Parliamentary Privilege

Meaning of Parliamentary Privilege

Parliamentary privilege is the term used to describe the laws relating to:

  • the privileges or immunities of the Parliament; and
  • the powers of the Parliament, particularly its power to hold inquiries and to punish contempts.

The term 'privilege' refers not to any special benefits or entitlements enjoyed by Members of Parliament but to the immunity from ordinary law that, together with the potential exercise of parliamentary powers, enables the Houses of Parliament to carry out their primary functions of legislating, debate and inquiry more effectively and independently.

Parliamentary privilege in relation to Australian parliaments derives from the Westminster parliamentary tradition. This tradition is preserved and augmented by legislation in each jurisdiction. In Tasmania this consists primarily of the Parliamentary Privilege Act 1858 and elements of the Defamation Act 2005 and the Criminal Code Act 1924.


Probably the most important parliamentary immunity is freedom of speech in Parliament. Members of Parliament, witnesses and others taking part in the proceedings of Parliament cannot generally be sued or prosecuted for what they say or do in the course of parliamentary proceedings. Papers and documents published by the authority of either House of Parliament are similarly protected as are petitions to Parliament.

Another more minor immunity is based in the concept of the separation of powers between the executive, the legislature and the judiciary. Under the Jury Act 2003 MPs, as lawmakers, are exempt from jury duty.

Parliamentary immunities are not unlimited. The Constitution Act 1934 provides that an MP may lose his or her seat in certain circumstances including entering into certain types of government contracts and accepting an office for profit. The Parliamentary (Disclosure of Interests) Act 1996 requires MPs to disclose certain pecuniary interests. A Member who fails to lodge a return, disclose relevant interests or who provides false or misleading information is liable to be held in contempt of Parliament.

In addition the Code of Ethical Conduct adopted into its Standing Orders by the House of Assembly in 1996 recognises the obligation of Members to act responsibly and ethically in carrying out their duties.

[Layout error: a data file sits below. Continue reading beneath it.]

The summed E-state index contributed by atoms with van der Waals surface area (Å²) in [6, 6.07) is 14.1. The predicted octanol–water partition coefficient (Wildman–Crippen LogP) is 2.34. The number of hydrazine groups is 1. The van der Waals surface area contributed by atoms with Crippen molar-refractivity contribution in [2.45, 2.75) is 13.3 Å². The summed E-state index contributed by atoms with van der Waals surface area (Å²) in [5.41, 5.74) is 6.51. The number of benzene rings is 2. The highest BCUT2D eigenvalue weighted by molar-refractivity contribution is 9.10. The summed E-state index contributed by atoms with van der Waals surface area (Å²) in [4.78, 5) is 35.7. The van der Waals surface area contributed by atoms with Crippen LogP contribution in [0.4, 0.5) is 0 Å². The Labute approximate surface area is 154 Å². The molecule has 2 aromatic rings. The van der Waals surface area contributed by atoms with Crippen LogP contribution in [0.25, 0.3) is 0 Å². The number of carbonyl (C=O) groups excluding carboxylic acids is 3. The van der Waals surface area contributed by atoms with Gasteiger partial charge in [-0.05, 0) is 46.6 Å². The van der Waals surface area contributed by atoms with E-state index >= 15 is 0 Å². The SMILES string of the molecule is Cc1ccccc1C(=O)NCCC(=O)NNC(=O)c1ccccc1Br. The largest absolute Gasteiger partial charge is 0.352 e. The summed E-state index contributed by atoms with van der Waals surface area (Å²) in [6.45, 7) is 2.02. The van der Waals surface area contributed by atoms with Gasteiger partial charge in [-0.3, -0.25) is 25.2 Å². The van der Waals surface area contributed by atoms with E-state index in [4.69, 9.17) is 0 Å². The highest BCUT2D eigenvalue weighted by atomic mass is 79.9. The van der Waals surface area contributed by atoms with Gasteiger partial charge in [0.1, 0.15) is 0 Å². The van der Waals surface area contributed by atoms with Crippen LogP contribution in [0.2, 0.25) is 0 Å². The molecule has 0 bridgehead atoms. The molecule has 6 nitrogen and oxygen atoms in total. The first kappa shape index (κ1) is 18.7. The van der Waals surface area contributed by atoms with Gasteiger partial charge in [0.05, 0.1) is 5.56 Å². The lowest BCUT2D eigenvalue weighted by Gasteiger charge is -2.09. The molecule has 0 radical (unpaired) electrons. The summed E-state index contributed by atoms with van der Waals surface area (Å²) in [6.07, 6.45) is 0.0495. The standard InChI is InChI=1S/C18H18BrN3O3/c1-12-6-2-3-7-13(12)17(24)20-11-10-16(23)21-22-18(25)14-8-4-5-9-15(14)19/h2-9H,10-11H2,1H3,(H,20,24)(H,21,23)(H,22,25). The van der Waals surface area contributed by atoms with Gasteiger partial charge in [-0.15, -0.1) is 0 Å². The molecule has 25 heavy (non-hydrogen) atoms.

Conduct of Inquiries

Parliament's major function is to legislate. In order to do so effectively, informed debate and scrutiny of the activities of executive government must take place. To these ends Parliament is empowered to make the necessary inquiries to procure the information it requires. This power is underpinned by the potential to punish for contempt.

Parliamentary Privilege Extends to the Operation of Parliamentary Committees.

The power to conduct inquiries is usually delegated to committees of the Parliament. In Tasmania legislation dealing specifically with individual committee and standing orders and resolutions of the Houses of Parliament that govern the activities of the various committees reinforces the power to call witnesses, compel answers and require the production of documents.

Witnesses appearing before some parliamentary committees are accorded the same protection and privileges as witnesses appearing before the Supreme Court. Witnesses are generally protected in relation to threats or intimidation against them by the powers of the Parliament to punish contempt. Both verbal and documentary evidence are covered by the parliamentary immunity from action in defamation.

Punishment of Contempt

Contempt of Parliament is directly comparable with contempt of court. The Parliamentary Privilege Act 1858 sets out a number of instances of contempt including disobedience to an order for attendance or production of documents by either House or a parliamentary committee; refusing to answer questions put by a House or a committee; threatening or bribing MPs; and creating a disturbance in or near Parliament House. The act does not however intend to limit the powers of Parliament. Section 12 provides:

'Nothing in this Act contained shall be deemed or taken, or held or construed, directly or indirectly, by implication or otherwise, to affect any power or privilege possessed by either House of Parliament before the passing of this Act in any manner whatsoever.'

Each House of Parliament may direct the Attorney-General to prosecute, in the Supreme Court, in relation to offences committed against it to the same extent that the English House of Commons may direct the English Attorney-General to prosecute in relation to offences committed against the Commons. The maximum penalty in Tasmania is two years' imprisonment, a fine of $20 000 and imprisonment until the fine is paid, or both.